“I don’t really think that these are just words this time, because they are based on the main issues being cleared up,” Ivan Tchakarov, chief economist for Russia and the Commonwealth of Independent States at BofA Merrill Lynch Global Research in Moscow, said in a phone interview. “I feel confident this will translate into Russia becoming a member pretty soon.”
Increased competition and innovation as a result of WTO accession may lead to a 10 percent gain in gross domestic product in the medium term, Tchakarov said, citing World Bank studies.
“This is going to be positive for Russia for different reasons than it’s positive for many other economies, which benefit from lower tariffs for their exports,” he said. “In the case of Russia the biggest benefit is that it will begin to abide by certain rules and regulations, which will lead to higher competition in the country and more innovation, as barriers to entry in different industries become lower. This is the key benefit for the country.”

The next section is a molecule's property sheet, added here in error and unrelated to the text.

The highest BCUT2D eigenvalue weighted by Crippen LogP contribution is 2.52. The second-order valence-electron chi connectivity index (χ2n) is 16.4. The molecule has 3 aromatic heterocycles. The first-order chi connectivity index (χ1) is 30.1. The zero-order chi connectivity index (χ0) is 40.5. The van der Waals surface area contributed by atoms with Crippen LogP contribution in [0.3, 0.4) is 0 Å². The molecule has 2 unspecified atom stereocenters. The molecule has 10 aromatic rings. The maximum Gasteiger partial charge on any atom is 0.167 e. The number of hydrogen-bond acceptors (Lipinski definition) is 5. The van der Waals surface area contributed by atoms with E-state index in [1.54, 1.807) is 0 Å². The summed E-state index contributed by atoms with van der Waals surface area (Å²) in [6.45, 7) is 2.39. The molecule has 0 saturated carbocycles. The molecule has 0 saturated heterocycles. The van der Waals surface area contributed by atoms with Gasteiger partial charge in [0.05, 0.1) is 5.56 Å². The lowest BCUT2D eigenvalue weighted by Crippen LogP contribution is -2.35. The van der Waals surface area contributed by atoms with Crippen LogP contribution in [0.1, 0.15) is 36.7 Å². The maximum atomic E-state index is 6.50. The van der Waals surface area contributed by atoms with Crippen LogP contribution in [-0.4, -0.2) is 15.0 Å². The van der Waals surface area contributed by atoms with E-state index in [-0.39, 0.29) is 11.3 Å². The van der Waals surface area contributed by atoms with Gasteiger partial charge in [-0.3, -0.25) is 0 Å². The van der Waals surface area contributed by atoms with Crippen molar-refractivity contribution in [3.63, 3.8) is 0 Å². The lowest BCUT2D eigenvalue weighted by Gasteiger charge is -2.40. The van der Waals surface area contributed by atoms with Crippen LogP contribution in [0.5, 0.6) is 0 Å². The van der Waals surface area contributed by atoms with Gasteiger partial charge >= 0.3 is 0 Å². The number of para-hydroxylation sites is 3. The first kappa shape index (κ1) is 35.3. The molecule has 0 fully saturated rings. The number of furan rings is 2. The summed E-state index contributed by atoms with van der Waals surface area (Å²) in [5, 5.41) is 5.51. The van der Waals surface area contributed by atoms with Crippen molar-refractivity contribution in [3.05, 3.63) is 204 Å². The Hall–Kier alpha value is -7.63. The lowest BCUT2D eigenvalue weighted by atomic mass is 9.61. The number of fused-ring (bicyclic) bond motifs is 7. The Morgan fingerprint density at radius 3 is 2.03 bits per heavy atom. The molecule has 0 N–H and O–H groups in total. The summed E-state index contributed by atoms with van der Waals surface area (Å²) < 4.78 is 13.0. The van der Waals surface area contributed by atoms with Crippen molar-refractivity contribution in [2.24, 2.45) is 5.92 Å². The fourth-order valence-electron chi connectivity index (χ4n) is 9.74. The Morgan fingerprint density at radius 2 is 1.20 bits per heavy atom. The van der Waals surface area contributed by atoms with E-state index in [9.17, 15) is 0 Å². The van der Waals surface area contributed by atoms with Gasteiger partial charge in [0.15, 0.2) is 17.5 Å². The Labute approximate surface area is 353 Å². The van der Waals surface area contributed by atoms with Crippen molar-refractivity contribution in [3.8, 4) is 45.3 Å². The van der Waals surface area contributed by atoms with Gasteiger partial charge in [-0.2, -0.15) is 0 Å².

Russia, which has yet to reach an agreement on its WTO accession with Georgia, recognizes the “need for creative solutions” with the former Soviet republic to remove the remaining “obstacle to this important bit of economic integration,” Summers said.
Georgia, which was routed in a five-day war with Russia over the breakaway region of South Ossetia in 2008, has threatened to block Russia’s entry to the WTO if its northern neighbor doesn’t lift a four-year-old economic embargo.
“Our position remains the same,” Vera Kobalia, Georgia’s minister of economy and sustainable development, said by text message from Israel today. “As soon as Russia follows WTO rules and regulations, we will be happy to support it. But right now they have an embargo on a WTO member country’s products, which is against WTO regulations. Not to mention the fact that they’re occupying 20 percent of Georgia.”
Russia recognized the regions of South Ossetia and Abkhazia as independent after an August 2008 war. Georgia maintains Russia occupied the regions after the conflict.